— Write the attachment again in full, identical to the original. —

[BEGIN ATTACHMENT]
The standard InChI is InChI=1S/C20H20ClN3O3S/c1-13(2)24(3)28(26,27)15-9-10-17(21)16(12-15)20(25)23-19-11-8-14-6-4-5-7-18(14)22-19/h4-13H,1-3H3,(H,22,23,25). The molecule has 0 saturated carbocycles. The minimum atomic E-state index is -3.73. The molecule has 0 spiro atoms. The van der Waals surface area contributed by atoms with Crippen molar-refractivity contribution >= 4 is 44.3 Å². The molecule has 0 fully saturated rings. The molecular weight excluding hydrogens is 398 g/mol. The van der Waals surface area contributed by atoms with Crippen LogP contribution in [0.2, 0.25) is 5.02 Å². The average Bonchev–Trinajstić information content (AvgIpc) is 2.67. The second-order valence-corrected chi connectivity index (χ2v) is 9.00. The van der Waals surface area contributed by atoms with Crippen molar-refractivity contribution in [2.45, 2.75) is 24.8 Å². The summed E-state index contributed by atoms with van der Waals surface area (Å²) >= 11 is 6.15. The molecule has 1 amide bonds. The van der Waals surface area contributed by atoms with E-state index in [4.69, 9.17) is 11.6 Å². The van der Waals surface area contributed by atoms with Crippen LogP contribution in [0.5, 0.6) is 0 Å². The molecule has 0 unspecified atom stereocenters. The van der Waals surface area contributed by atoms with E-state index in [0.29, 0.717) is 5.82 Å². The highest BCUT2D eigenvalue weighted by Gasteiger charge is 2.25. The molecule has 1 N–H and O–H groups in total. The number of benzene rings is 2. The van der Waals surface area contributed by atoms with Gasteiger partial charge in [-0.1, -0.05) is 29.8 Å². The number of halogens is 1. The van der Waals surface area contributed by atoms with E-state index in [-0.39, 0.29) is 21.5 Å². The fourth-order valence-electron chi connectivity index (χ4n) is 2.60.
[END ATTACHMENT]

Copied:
The standard InChI is InChI=1S/C20H20ClN3O3S/c1-13(2)24(3)28(26,27)15-9-10-17(21)16(12-15)20(25)23-19-11-8-14-6-4-5-7-18(14)22-19/h4-13H,1-3H3,(H,22,23,25). The molecule has 0 saturated carbocycles. The minimum atomic E-state index is -3.73. The molecule has 0 spiro atoms. The van der Waals surface area contributed by atoms with Crippen molar-refractivity contribution >= 4 is 44.3 Å². The molecule has 0 fully saturated rings. The molecular weight excluding hydrogens is 398 g/mol. The van der Waals surface area contributed by atoms with Crippen LogP contribution in [0.2, 0.25) is 5.02 Å². The average Bonchev–Trinajstić information content (AvgIpc) is 2.67. The second-order valence-corrected chi connectivity index (χ2v) is 9.00. The van der Waals surface area contributed by atoms with Crippen molar-refractivity contribution in [2.45, 2.75) is 24.8 Å². The summed E-state index contributed by atoms with van der Waals surface area (Å²) >= 11 is 6.15. The molecule has 1 amide bonds. The van der Waals surface area contributed by atoms with E-state index in [4.69, 9.17) is 11.6 Å². The van der Waals surface area contributed by atoms with Crippen LogP contribution in [0.5, 0.6) is 0 Å². The molecule has 0 unspecified atom stereocenters. The van der Waals surface area contributed by atoms with E-state index in [0.29, 0.717) is 5.82 Å². The highest BCUT2D eigenvalue weighted by Gasteiger charge is 2.25. The molecule has 1 N–H and O–H groups in total. The number of benzene rings is 2. The van der Waals surface area contributed by atoms with Gasteiger partial charge in [-0.1, -0.05) is 29.8 Å². The number of halogens is 1. The van der Waals surface area contributed by atoms with E-state index in [-0.39, 0.29) is 21.5 Å². The fourth-order valence-electron chi connectivity index (χ4n) is 2.60.